Notes on Nursing Analysis
In this essay, I will be discussing whether the two passages from Florence Nightingale’s “Notes on nursing. What it is, and what it is not” are arguments or explanations.
Now the medical man who sees the patient only once a day or even only once or twice a week, cannot possibly tell this without the assistance of the patient himself, or of those who are in constant observation on the patient. The utmost the medical man can tell is whether the patient is weaker or stronger at this visit than he was at the last visit.
I should therefore say that incomparably the most important office of the nurse, after she has taken care of the patient’s air, is to take care to observe the effect of his food, and report it to the medical attendant.
(1860, Section VII, para.14)
I find the 1st passage to be an argument. According to Chamberlain Week 1 lesson (2019), “an argument is just a set of at least two claims where one is offered in support of the other one.
” Therefore, Nightingale’s first claim is that “medical man cannot possibly tell how well his patient is due to a lack of regular observations on the patient.”
Nest, Nightingale supports her first claim by using the second claim regarding the aftercare of the patient “incomparably the most important office of the nurse” (Nightingale, 1860).
This is the most important part of nursing, the responsibilities to observe the patient and report any changes to the medical attendant. These two claims support the idea of why medical man needs help from the patient and the nurse, for the sake of the patient’s health.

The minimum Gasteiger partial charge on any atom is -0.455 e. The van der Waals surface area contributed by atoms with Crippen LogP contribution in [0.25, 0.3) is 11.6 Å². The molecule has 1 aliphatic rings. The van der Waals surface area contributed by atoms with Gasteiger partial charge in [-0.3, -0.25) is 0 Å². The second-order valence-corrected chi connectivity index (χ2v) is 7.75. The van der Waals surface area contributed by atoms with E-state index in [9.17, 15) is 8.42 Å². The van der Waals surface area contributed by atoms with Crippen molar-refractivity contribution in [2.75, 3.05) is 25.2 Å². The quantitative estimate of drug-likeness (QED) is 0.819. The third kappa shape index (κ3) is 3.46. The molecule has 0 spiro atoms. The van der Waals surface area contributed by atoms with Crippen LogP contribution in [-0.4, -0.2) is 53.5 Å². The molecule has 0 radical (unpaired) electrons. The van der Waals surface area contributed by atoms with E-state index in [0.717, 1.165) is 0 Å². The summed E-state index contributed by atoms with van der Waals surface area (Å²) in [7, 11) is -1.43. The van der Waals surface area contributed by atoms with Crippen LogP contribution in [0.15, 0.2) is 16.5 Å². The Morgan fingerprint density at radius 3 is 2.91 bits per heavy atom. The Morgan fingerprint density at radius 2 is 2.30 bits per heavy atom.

Passage 2To be “in charge” is certainly not only to carry out the proper measures yourself but to see that everyone else does so too; to see that no one either willfully or ignorantly thwarts or prevents such measures.
It is neither to do everything yourself nor to appoint a number of people to each duty, but to ensure that each does that duty to which he is appointed. This is the meaning which must be attached to the word by (above all) those “in charge” of sick, whether of numbers or of individuals. (1860, Section III, para.25)
The second passage is an explanation. This passage does not persuade or use an argument but explains the issue. According to Jackson (2016), “The reasons in an explanation, on the other hand, do not attempt to prove anything; they explain how or why some accepted claim is true.
Since the speaker assumes that the claim is already accepted as true, there is no issue up for debate.” Thus, Nightingale simply explains the issue and what it means to be “in charge” and how it is important “to ensure that each does that duty to which he is appointed” (Nightingale, 1860).
In conclusion, the goal of this essay was to analyze which passage was an argument and which was an explanation. This assignment helped me apply critical reasoning, and I learned the difference between an argument and an explanation.
- Nightingale, F. (1860). Notes on nursing. What it is, and what it is not. Project Gutenberg. Retrieved from
- Chamberlain University (2019) Week 1 Lesson: Introduction to Critical Reasoning. Language and Logic and Arguments.
- Retrieved from D. Critical Thinking: A User’s Manual. [VitalSource Bookshelf]. Retrieved from